Just in time for the new year, there’s some encouraging news on the bilingual front.
First, there’s this piece from the Naples Daily News about a promising English Language Learner program in Florida’s Collier County Public School system. The Sheltered Model pilot program, developed by the National Center for Research on Education, started in 2008 with 14 elementary schools and now includes 24 classrooms in 16 elementary schools.
Under the program, specially trained teachers work with beginning level English-speakers “by deliberately focusing on language skills of listening, speaking, reading and writing.” The curriculum and material are the same as those used in the other grade-level classes.
Early data show that students in the sheltered program perform better than peers who are not in a sheltered program, according to the article. District data show that students in the program increased English proficiency by 34 percent and scored higher on the Florida Comprehensive Assessment Test compared to ELL’s not in the program.
The program and training were originally paid for through a $1 million federal grant
Like other school districts around the country, Collier County has a sizable population of non-English speakers. About 6,000 students are in the ELL program, and English is not the first language for about 13 percent of the district’s students. Almost half of the student population lives in homes where English is not the first language.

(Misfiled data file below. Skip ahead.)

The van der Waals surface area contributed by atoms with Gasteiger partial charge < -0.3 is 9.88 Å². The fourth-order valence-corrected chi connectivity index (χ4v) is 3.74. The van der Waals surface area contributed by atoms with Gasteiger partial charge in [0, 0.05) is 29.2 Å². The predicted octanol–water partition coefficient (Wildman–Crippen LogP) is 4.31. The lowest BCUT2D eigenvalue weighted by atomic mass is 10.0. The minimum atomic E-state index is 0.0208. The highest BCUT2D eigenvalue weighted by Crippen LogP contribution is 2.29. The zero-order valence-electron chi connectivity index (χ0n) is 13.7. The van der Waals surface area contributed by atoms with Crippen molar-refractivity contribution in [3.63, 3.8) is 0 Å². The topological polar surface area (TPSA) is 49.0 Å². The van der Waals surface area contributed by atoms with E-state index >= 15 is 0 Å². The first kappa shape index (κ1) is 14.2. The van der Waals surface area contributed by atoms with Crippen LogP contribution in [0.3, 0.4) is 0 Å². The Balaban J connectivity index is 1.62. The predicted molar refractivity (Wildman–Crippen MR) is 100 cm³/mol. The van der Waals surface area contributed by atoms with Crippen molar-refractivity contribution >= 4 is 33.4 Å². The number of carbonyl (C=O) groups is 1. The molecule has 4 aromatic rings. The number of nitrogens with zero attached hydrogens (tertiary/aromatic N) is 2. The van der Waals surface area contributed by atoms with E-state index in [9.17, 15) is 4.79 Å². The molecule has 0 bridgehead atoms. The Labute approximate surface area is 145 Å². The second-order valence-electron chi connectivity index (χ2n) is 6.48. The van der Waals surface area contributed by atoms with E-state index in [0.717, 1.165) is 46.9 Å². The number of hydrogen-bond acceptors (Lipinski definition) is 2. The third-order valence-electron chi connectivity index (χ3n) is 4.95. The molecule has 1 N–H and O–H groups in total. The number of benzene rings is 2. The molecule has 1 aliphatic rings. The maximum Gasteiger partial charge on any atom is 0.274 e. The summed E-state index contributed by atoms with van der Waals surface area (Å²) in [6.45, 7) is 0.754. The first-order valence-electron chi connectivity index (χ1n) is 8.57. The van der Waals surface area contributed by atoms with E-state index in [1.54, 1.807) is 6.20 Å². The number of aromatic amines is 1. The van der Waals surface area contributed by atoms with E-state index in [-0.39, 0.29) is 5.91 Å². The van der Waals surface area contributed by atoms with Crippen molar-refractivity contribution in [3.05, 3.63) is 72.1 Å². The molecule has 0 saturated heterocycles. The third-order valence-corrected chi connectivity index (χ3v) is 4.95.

It would be interesting to investigate this approach further. Is it going on in other districts? If so, are they having the same success? And are there plans to expand it further?
The other intriguing bit of news comes from California, where the state announced plans to issue a “seal of biliteracy” to high school graduates who demonstrate fluency in English and another language, including American Sign Language.
According to Education Week, about 60 California school districts already issue such a seal. The National Clearinghouse for English Language Acquisition has hailed the program.
Does this portend a trend in other states or a new appreciation of bilingualism? It could be worth monitoring.